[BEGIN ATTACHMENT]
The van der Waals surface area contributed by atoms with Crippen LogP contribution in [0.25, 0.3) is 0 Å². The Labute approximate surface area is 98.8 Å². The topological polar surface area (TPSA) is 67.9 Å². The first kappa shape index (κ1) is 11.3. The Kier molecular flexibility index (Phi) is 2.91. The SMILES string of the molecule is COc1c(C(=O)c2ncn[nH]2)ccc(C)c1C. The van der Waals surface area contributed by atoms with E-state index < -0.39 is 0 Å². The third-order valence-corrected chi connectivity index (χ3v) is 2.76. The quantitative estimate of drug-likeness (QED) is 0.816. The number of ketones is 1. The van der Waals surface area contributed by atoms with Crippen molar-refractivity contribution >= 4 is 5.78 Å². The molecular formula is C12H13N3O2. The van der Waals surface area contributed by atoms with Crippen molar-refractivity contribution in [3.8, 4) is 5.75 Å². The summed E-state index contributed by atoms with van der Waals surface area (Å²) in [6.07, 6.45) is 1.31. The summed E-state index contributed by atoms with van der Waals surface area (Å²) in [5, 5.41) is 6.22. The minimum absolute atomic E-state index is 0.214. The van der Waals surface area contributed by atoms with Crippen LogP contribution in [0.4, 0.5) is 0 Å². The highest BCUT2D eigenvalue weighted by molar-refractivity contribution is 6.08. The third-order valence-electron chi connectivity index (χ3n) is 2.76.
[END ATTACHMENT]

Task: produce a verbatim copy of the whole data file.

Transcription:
The van der Waals surface area contributed by atoms with Crippen LogP contribution in [0.25, 0.3) is 0 Å². The Labute approximate surface area is 98.8 Å². The topological polar surface area (TPSA) is 67.9 Å². The first kappa shape index (κ1) is 11.3. The Kier molecular flexibility index (Phi) is 2.91. The SMILES string of the molecule is COc1c(C(=O)c2ncn[nH]2)ccc(C)c1C. The van der Waals surface area contributed by atoms with E-state index < -0.39 is 0 Å². The third-order valence-corrected chi connectivity index (χ3v) is 2.76. The quantitative estimate of drug-likeness (QED) is 0.816. The number of ketones is 1. The van der Waals surface area contributed by atoms with Crippen molar-refractivity contribution >= 4 is 5.78 Å². The molecular formula is C12H13N3O2. The van der Waals surface area contributed by atoms with Crippen molar-refractivity contribution in [3.8, 4) is 5.75 Å². The summed E-state index contributed by atoms with van der Waals surface area (Å²) in [6.07, 6.45) is 1.31. The summed E-state index contributed by atoms with van der Waals surface area (Å²) in [5, 5.41) is 6.22. The minimum absolute atomic E-state index is 0.214. The van der Waals surface area contributed by atoms with Crippen LogP contribution in [0.4, 0.5) is 0 Å². The highest BCUT2D eigenvalue weighted by molar-refractivity contribution is 6.08. The third-order valence-electron chi connectivity index (χ3n) is 2.76.